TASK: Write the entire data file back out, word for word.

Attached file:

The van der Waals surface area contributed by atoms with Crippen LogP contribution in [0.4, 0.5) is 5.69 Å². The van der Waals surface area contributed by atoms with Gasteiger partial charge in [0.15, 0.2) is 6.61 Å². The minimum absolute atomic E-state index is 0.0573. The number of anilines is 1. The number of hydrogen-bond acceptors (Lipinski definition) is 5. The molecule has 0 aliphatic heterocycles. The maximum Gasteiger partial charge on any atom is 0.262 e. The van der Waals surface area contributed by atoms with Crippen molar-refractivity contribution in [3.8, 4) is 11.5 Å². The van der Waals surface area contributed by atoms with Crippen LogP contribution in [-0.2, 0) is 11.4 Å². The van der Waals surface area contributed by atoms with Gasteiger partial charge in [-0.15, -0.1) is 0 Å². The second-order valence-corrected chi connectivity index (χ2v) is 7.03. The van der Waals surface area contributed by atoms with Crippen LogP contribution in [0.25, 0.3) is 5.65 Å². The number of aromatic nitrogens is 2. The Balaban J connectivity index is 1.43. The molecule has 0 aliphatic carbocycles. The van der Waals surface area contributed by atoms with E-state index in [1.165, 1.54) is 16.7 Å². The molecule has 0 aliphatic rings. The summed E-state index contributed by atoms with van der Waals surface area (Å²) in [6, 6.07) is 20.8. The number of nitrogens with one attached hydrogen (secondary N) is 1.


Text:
The van der Waals surface area contributed by atoms with Crippen LogP contribution in [0.4, 0.5) is 5.69 Å². The van der Waals surface area contributed by atoms with Gasteiger partial charge in [0.15, 0.2) is 6.61 Å². The minimum absolute atomic E-state index is 0.0573. The number of anilines is 1. The number of hydrogen-bond acceptors (Lipinski definition) is 5. The molecule has 0 aliphatic heterocycles. The maximum Gasteiger partial charge on any atom is 0.262 e. The van der Waals surface area contributed by atoms with Crippen molar-refractivity contribution in [3.8, 4) is 11.5 Å². The van der Waals surface area contributed by atoms with Crippen LogP contribution in [-0.2, 0) is 11.4 Å². The van der Waals surface area contributed by atoms with Gasteiger partial charge in [-0.15, -0.1) is 0 Å². The second-order valence-corrected chi connectivity index (χ2v) is 7.03. The van der Waals surface area contributed by atoms with Crippen LogP contribution in [0.25, 0.3) is 5.65 Å². The number of aromatic nitrogens is 2. The Balaban J connectivity index is 1.43. The molecule has 0 aliphatic carbocycles. The van der Waals surface area contributed by atoms with E-state index in [1.165, 1.54) is 16.7 Å². The molecule has 0 aliphatic rings. The summed E-state index contributed by atoms with van der Waals surface area (Å²) in [6, 6.07) is 20.8. The number of nitrogens with one attached hydrogen (secondary N) is 1.